Thursday, January 24, 2013

Forgive and Forget?

I'm still making my way through Set Free: The Authentic Catholic Woman's Guide to Forgiveness. It's a profound, thoughtful book that has led me to some serious introspection and I take it in small doses. Also, active three year olds aren't exactly understanding of the need for introspection. If you haven't gotten this book yet, then please do.

Genevieve Kineke addresses one of the most often quoted thoughts about forgiveness: forgive and forget. But, is that really possible? Kineke makes an excellent distinction on forgetting. In small, trifling matters I should forget the hurt, but for bigger, habitual, or traumatic injuries forgetting is not wise.

In the case of habitual hurts, say at the hands of an abusive parent, it would be stupid to "forget" the injury after forgiveness. Why? Because you set yourself up to be hurt over and over and over again. Protecting my heart from someone who has been known to trample on it is not selfish or un-Christian, it is wise. Sometimes I have to end a relationship because it is damaging to the soul and other times I have to be a little smarter in how much I trust or what I share.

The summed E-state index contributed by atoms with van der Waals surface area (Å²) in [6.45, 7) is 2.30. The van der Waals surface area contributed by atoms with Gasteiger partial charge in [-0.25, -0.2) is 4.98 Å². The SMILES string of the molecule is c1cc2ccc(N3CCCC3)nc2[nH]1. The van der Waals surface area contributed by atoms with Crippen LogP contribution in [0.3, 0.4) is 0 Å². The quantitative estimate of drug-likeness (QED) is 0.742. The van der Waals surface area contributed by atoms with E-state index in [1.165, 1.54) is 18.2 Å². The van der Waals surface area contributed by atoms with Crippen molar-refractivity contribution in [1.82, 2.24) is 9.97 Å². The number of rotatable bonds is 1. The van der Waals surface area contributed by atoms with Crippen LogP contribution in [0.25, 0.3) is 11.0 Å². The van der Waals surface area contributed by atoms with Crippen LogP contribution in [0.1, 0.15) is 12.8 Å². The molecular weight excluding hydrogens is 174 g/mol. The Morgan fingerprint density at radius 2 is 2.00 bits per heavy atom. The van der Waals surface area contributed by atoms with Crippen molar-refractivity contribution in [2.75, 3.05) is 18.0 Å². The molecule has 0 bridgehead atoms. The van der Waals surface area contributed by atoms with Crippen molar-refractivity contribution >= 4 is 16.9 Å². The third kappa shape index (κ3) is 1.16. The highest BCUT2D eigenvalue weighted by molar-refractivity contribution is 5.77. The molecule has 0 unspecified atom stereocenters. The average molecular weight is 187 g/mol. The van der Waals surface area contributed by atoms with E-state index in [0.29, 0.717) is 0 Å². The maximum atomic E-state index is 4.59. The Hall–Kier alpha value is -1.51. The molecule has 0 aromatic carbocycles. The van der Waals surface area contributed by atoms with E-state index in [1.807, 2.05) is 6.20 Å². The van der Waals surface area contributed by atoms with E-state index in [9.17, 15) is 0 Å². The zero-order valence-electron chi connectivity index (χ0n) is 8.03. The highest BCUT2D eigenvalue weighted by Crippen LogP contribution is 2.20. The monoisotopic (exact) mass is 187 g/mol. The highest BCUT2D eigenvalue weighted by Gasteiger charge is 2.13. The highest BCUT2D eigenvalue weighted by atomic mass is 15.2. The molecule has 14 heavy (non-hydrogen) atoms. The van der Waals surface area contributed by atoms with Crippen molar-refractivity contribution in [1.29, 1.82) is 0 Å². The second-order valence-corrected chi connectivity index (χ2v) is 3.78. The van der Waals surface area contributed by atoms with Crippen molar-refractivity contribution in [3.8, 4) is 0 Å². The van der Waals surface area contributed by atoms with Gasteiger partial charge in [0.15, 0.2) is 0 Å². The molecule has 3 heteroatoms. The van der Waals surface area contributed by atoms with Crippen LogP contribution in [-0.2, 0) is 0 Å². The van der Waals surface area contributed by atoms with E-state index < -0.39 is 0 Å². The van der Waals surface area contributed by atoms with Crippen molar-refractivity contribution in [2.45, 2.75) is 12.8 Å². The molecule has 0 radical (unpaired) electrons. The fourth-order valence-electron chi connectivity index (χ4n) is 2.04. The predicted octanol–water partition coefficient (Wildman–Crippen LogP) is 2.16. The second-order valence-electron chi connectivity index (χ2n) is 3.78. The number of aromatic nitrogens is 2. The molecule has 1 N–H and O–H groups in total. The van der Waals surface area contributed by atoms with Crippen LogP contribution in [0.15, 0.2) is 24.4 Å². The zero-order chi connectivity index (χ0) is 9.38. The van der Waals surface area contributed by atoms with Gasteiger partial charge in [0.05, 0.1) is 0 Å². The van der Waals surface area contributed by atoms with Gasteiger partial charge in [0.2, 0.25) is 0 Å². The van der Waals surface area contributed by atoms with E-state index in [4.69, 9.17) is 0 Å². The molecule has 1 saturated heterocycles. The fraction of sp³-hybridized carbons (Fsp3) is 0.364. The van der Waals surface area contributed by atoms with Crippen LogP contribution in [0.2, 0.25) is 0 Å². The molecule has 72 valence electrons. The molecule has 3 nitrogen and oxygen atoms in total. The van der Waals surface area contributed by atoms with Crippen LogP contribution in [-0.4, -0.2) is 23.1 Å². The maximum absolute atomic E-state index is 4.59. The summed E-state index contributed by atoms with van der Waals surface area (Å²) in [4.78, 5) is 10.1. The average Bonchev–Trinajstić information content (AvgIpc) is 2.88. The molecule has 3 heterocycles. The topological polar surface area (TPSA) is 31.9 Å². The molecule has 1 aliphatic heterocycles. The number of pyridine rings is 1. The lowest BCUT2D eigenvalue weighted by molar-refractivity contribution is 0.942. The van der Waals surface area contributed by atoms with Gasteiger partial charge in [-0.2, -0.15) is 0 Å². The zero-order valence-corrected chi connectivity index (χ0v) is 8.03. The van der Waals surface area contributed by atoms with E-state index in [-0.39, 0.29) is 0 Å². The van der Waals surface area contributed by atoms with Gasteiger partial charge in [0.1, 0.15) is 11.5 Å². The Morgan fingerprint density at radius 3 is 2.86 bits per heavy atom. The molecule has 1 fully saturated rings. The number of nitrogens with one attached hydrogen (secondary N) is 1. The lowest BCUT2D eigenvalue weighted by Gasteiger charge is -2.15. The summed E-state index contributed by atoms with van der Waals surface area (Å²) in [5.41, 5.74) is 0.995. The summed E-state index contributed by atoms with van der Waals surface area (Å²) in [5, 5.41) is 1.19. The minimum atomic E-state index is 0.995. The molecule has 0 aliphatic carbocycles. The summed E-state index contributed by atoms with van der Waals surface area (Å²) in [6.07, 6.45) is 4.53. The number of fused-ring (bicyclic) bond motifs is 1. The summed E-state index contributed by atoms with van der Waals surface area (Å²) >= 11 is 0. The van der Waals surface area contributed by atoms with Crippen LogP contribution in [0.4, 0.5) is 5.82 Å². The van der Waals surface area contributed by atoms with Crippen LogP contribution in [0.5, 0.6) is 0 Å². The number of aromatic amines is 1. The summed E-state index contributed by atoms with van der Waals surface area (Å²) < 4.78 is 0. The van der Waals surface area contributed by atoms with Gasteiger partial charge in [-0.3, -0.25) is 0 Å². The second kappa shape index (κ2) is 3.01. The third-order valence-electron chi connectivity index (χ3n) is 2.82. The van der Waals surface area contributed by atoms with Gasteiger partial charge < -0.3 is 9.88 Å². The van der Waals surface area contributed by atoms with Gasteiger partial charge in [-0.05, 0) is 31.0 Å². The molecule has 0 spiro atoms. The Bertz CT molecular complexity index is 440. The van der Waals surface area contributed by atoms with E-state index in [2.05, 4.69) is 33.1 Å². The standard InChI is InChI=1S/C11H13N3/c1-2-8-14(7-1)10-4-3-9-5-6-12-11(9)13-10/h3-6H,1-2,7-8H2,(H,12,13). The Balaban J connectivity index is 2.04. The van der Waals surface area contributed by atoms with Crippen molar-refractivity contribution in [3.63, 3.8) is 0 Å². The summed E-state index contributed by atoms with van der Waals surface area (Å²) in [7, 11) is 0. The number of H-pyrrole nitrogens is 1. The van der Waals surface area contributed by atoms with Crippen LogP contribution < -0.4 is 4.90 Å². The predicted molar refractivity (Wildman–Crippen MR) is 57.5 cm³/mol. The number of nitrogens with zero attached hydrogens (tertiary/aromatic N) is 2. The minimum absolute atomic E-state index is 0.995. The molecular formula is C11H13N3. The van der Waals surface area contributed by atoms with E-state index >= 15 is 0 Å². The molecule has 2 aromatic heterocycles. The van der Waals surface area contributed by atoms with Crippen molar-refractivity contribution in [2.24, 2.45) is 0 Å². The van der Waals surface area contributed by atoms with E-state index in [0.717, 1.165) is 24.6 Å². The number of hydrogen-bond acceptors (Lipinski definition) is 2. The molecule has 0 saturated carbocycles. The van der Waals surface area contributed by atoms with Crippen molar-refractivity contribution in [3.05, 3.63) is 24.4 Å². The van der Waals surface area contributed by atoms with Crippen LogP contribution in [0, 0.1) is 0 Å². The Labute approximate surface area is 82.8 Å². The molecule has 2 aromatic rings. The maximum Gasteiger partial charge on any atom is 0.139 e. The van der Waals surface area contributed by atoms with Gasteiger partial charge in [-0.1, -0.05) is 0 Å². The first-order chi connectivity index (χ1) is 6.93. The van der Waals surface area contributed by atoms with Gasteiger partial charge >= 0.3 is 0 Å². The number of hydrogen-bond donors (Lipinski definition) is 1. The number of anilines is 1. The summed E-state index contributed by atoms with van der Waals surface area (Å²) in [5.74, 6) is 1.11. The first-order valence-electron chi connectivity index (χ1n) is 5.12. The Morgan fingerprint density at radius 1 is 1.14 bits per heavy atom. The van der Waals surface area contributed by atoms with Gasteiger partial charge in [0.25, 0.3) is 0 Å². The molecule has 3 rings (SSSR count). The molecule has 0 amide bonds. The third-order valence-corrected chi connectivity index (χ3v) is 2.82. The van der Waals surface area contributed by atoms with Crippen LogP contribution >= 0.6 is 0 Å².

In the case of traumatic hurts, forgetting is practically impossible and certainly not normal. Kineke shares a powerful story of a rape victim and her search for forgiveness, but you'll just have to buy the book to get the story. I'll share a quote though,

"We should not ask for the ability to forget the sins against us but rather to remember them in a way that we can manage, that will give glory to God for his great mercy..." (page 84)

The Sacrament of Reconciliation was part of my grad school studies, but it had more to do with the history of the sacrament, Biblical theology, and the nuts and bolts of the sacrament. Unfortunately, we didn't spend much time talking about the "how-to's": how to help people see the need for forgiveness and the Sacrament; how forgiveness is a process; how to pray to be able to forgive; how to know my forgiveness is earnest.

 I'm glad I've got Set Free now, not only for myself, but to help me in ministry.

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